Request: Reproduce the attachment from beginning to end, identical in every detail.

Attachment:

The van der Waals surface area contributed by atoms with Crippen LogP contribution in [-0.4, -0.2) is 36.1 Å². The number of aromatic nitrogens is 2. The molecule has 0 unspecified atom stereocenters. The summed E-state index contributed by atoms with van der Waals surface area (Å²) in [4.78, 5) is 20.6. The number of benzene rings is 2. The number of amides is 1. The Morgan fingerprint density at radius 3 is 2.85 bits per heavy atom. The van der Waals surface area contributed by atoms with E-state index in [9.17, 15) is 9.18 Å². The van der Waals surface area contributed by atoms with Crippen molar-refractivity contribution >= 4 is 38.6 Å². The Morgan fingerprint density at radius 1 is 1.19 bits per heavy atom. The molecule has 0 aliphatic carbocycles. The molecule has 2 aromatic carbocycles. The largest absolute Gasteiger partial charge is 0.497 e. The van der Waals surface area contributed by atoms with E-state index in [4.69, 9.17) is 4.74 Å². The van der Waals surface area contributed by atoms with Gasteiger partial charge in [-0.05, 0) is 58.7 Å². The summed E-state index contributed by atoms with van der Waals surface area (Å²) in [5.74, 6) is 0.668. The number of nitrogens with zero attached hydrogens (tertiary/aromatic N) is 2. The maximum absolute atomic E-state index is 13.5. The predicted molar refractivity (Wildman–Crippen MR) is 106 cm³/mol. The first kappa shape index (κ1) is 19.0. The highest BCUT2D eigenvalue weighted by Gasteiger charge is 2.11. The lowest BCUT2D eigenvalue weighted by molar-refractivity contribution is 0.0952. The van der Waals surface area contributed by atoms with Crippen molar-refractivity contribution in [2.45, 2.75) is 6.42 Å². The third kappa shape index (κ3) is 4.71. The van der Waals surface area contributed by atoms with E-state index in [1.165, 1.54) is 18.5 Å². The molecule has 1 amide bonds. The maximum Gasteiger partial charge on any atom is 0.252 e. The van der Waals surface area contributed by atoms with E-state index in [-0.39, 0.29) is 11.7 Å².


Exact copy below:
The van der Waals surface area contributed by atoms with Crippen LogP contribution in [-0.4, -0.2) is 36.1 Å². The number of aromatic nitrogens is 2. The molecule has 0 unspecified atom stereocenters. The summed E-state index contributed by atoms with van der Waals surface area (Å²) in [4.78, 5) is 20.6. The number of benzene rings is 2. The number of amides is 1. The Morgan fingerprint density at radius 3 is 2.85 bits per heavy atom. The van der Waals surface area contributed by atoms with E-state index in [9.17, 15) is 9.18 Å². The van der Waals surface area contributed by atoms with Crippen molar-refractivity contribution >= 4 is 38.6 Å². The Morgan fingerprint density at radius 1 is 1.19 bits per heavy atom. The molecule has 0 aliphatic carbocycles. The molecule has 2 aromatic carbocycles. The largest absolute Gasteiger partial charge is 0.497 e. The van der Waals surface area contributed by atoms with E-state index in [4.69, 9.17) is 4.74 Å². The van der Waals surface area contributed by atoms with Gasteiger partial charge in [-0.05, 0) is 58.7 Å². The summed E-state index contributed by atoms with van der Waals surface area (Å²) in [5.74, 6) is 0.668. The number of nitrogens with zero attached hydrogens (tertiary/aromatic N) is 2. The maximum absolute atomic E-state index is 13.5. The predicted molar refractivity (Wildman–Crippen MR) is 106 cm³/mol. The first kappa shape index (κ1) is 19.0. The highest BCUT2D eigenvalue weighted by Gasteiger charge is 2.11. The lowest BCUT2D eigenvalue weighted by molar-refractivity contribution is 0.0952. The van der Waals surface area contributed by atoms with Crippen molar-refractivity contribution in [2.45, 2.75) is 6.42 Å². The third kappa shape index (κ3) is 4.71. The van der Waals surface area contributed by atoms with E-state index in [1.165, 1.54) is 18.5 Å². The molecule has 1 amide bonds. The maximum Gasteiger partial charge on any atom is 0.252 e. The van der Waals surface area contributed by atoms with E-state index in [-0.39, 0.29) is 11.7 Å².